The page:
International performer Gala Moody has long used this city as a creative hub as her career jumped from contemporary dancer to model to actor.
Moody recently returned to Adelaide, temporarily leaving her Belgium base, to lecture in dance at the Adelaide College of the Arts while working on local film projects. “Young people inspire me so much,” Moody says of working at the TAFE SA city campus. “My students here in Adelaide are spontaneous and inventive, which I enjoy tremendously.”
In teaching and performing, Moody is keen to push the boundaries of dance. She sees herself not as a dancer, but as a performer who works outside of such labels. This approach has allowed her to shift her practice from the dance studio to the world of theatre, fashion and film.
Moody began her career at the Western Australian Academy of Performing Arts and she’s been working professionally since 2004. She has been continually drawn to Adelaide to work with an array of local creatives such as dancers Leigh Warren, Gabrielle Nankivell and Amanda Phillips and music producer and composer Alexander Waite Mitchell.
Working across Europe, Moody has performed with the likes of choreographer Wim Vandekeybus (Ultima Vez) and Italian avant-garde theatre director Romeo Castellucci. The fashion world has also been captivated by Moody as she has modeled in runway shows and campaigns for Issey Miyake, Hermès and Chanel.
Suspiria, which was recently in cinemas, sees dance used in film to powerful effect, and Moody is at the heart of this choreography. Directed by Luca Guadagnino (Call Me by Your Name, I Am Love) and starring Tilda Swinton and Dakota Johnson, the film follows a coven of witches in Berlin and is a remake of the classic 1977 film of the same name by Dario Argento.
Originally cast to dance in Suspiria’s ensemble, Moody captured the attention of Guadagnino who quickly re-cast her to play the character of Caroline. “Luca has great creative vision,” Moody says. “I connect with him artistically. I’ve worked with a lot of other great directors and I find Luca to be personable and generous. He is both straightforward and enthusiastic and offers thorough instruction. He is also a lot of fun to be around, and I hope he continues to make many films in the future.”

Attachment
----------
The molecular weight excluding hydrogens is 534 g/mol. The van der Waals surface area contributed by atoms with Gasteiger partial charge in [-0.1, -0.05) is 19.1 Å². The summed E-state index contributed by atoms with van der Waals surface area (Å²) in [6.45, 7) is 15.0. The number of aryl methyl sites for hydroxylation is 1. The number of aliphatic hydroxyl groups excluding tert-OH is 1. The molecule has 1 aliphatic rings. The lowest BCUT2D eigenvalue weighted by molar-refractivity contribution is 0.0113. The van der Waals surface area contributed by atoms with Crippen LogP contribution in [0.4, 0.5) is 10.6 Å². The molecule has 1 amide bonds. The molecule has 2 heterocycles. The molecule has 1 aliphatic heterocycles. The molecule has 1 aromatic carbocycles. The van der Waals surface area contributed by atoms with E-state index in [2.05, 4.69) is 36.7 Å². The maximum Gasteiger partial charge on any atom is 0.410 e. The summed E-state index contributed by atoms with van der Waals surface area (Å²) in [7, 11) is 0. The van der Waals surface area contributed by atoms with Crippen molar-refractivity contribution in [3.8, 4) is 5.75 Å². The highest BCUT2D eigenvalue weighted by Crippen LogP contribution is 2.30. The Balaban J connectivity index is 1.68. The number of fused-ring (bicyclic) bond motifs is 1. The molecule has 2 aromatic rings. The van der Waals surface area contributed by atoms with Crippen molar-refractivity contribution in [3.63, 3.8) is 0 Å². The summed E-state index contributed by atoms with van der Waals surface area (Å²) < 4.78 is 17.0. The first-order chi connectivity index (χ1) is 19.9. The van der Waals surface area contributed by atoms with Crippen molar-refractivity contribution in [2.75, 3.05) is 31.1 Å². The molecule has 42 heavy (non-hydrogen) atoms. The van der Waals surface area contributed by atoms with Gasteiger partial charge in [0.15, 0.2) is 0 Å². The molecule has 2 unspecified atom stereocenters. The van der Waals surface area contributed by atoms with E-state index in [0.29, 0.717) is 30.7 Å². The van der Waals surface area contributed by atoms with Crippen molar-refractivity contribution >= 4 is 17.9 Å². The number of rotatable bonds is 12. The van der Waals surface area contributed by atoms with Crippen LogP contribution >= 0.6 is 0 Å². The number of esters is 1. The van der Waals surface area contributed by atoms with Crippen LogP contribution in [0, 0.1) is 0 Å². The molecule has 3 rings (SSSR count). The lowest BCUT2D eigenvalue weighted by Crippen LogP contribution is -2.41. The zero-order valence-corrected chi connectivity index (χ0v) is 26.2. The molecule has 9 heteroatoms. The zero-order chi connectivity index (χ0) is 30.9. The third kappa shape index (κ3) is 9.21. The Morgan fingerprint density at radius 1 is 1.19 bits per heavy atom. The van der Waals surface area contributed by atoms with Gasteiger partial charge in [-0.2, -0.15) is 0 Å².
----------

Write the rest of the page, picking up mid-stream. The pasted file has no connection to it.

On the first day of shooting, Moody was the first actor in front of the camera. “It was my first foray into cinema and I jumped straight into the deep end, with everyone watching, including Radiohead frontman Thom Yorke, who was working on the soundtrack for the film.”
It was an intimidating moment but Moody says she’d “worked for a long time as a performer and I felt it was an extension of that work, rather than something completely new. I felt it was familiar.”
Belgian choreographer Damien Jalet introduced Moody to Guadagnino’s team and invited her to work on the development of Suspiria in Varese, Italy. Jalet’s dance piece Les Médusées (The Bewitched), originally performed at the Louvre, served as basis for the film’s gut-wrenching choreography. “Damien works with ritual across a range of ethnicities, and I think that deep connection to spiritual power was an interesting way to represent female strength in the film. I was extremely glad to work with Damien’s movement rather than something more aesthetically derived.’’
Of working alongside Hollywood stars: “Dakota [Johnson] had a way of making you feel comfortable, she did a good job on the dance sequences as well.” Swinton was also an inspiration. “Tilda was very invested in the film, like the guardian of the project. She projected calmness and a collective spirit, which I really enjoyed.”
Moody’s approach to mentoring her students this summer will bear no resemblance to that of the film’s storyline. But her sheer force of creativity and fearless approach to performance will no doubt inspire students, just as her performance in Suspiria continues to captivate filmgoers worldwide.
Leo Greenfield is a freelance illustrator